Library bill

House Bill No. 2044 Sec. 182.821 or the “Parental Oversight of Public Libraries Act” calls for a board of five adults to determine what content public libraries can carry and what is and isn’t age-appropriate.

Maryville Public Library’s contents could change due to a new state bill that adds a parental board to decide what goes into public libraries.

House Bill No. 2044 Sec. 182.821 or the “Parental Oversight of Public Libraries Act” calls for a board of five adults to determine what content public libraries can carry and what is and isn’t age-appropriate.

The bill was read for the second time in the House Jan. 9, and no new hearings have been scheduled. According to the legislation, if the bill were to pass both the House and Senate, its proposed effective date would be Aug. 28 of this year with the governor’s signature.

Maryville libraries already have an organized process to determine what books are approved, a choice that would be limited if the new bill passes.

Stephanie Patterson, the director of Maryville Public Library, expressed concerns regarding the proposed bill.

“Public librarians are already under local citizen oversight by means of their executive library boards,” Patterson said.

The executive board is mostly made up of local citizens who are in charge of setting all library policies. There is also a policy in place that allows local citizens to challenge any titles in the library.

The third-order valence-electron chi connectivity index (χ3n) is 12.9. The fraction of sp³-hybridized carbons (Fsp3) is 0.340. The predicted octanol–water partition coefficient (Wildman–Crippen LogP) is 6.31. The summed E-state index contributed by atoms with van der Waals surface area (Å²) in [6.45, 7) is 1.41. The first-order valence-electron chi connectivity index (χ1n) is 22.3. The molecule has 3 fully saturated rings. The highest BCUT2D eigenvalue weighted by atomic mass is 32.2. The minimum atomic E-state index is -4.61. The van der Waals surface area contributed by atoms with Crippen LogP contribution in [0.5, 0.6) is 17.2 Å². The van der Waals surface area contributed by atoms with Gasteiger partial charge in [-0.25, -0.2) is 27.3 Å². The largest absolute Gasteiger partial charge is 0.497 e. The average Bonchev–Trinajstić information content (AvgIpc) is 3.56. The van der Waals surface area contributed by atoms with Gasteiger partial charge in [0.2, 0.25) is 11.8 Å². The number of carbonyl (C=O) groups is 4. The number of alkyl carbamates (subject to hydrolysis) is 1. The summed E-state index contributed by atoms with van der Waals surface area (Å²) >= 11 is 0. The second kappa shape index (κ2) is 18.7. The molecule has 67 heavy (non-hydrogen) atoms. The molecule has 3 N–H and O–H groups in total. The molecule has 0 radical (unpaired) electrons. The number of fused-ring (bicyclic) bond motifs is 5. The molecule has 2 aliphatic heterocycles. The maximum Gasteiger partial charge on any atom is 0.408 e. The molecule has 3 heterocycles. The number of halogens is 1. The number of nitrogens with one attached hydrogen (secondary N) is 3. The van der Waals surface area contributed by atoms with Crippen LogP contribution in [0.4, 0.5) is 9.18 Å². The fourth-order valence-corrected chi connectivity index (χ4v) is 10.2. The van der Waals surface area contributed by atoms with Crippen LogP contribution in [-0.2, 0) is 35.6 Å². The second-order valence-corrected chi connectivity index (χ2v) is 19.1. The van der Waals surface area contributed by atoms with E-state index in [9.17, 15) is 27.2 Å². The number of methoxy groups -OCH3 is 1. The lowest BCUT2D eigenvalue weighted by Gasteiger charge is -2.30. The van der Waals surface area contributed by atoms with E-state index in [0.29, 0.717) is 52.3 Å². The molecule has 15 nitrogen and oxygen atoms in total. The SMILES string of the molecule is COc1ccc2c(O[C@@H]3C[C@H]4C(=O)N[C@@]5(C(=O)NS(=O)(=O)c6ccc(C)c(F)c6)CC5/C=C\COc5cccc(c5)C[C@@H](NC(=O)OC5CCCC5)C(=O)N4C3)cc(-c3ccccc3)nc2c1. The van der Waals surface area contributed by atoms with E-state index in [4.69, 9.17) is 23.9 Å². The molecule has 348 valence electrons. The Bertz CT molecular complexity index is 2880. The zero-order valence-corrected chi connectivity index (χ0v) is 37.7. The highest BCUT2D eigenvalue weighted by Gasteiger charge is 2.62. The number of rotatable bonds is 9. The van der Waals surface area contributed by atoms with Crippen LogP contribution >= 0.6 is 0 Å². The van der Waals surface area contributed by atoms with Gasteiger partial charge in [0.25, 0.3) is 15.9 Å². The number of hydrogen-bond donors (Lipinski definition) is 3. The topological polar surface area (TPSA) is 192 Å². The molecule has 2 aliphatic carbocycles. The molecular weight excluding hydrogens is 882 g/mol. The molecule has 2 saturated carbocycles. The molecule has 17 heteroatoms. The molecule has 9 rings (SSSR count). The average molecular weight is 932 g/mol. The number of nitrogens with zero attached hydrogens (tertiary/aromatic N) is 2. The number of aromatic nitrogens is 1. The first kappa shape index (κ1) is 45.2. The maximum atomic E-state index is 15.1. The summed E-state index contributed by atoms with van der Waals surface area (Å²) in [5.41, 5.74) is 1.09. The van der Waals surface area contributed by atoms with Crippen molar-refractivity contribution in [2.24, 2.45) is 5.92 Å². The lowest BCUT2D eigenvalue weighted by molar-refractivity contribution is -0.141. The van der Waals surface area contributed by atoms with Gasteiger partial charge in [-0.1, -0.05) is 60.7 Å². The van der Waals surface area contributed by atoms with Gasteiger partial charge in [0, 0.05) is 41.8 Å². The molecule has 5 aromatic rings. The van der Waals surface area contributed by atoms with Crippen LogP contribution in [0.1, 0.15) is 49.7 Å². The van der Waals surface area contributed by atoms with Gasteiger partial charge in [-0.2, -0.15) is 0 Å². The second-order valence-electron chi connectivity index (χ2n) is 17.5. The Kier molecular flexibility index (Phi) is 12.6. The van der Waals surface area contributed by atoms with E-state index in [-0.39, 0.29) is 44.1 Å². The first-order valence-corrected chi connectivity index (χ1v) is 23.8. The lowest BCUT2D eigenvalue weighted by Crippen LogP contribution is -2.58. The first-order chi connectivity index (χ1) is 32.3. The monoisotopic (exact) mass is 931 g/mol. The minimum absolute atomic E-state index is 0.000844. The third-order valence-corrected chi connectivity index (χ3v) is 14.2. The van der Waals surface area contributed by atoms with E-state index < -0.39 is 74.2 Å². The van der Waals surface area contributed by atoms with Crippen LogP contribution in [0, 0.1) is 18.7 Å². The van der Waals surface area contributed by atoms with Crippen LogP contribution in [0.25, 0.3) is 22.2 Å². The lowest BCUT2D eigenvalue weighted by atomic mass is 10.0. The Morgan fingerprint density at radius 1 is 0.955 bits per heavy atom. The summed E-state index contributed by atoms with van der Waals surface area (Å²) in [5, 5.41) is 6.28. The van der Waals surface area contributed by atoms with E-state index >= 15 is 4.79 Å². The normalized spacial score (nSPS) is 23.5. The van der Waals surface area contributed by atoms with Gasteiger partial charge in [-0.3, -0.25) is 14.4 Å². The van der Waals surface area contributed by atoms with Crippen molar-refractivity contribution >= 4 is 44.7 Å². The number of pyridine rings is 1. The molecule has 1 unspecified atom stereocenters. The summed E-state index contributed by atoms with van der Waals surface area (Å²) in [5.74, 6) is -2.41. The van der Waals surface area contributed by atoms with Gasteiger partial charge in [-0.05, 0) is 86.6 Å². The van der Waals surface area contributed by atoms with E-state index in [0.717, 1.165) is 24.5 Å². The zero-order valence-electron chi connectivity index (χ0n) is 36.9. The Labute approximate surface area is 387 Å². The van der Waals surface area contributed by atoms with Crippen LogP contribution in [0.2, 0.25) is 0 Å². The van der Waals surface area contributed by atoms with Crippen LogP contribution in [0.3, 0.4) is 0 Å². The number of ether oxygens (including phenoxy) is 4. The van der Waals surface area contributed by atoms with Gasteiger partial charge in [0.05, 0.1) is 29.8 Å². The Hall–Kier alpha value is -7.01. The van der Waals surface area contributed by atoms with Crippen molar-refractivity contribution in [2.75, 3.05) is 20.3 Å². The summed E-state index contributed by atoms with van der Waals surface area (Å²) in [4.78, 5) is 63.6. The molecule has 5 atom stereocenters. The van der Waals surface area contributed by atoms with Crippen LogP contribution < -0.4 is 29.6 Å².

“Like most, if not all, public libraries, Maryville Public Library has a procedure in place for local citizens to challenge materials added to the collection,” Patterson said.

On top of these methods, Patterson also provided a detailed list of how they decide what to add in the library. Some of these include: looking at what’s popular, taking recommendations from citizens and focusing on specific age groups.

“My biggest concern with this bill is the additional bureaucratic burden it places on library directors across the state,” Patterson said. “Many of us already struggle to keep our Executive Board seats filled.”

Representative Ben Baker, R-Mo., proposed the new library bill in order to keep minors away from content deemed “age-inappropriate.”

Patterson said the bill would add unnecessary steps in the book choosing process.

“Mr. Baker’s bill would force library directors to create a completely redundant board,” Patterson said.

The “Parental Oversight of Public Libraries Act,” as defined by the bill, is directed towards libraries that are readily available to all ages, so the B.D. Owens library is unlikely to be affected by the bill.

Carolyn Johnson, a librarian at B.D. Owens library, said the current proposed bill wouldn’t affect a college or university library, because the demographic is catered towards adults.

“Our audience is not minors, so I don’t think this current proposed bill would affect a college library,” Johnson said.

While this act wouldn’t have much effect on the library on campus, Johnson still voiced her concerns.

“I think it is unnecessary,” Johnson said. “I think that parents who are concerned about materials in libraries should monitor their own children but not censor the children of other people.”

If the bill gets passed, public libraries still have the option of turning down government funding in order to keep their current processes.

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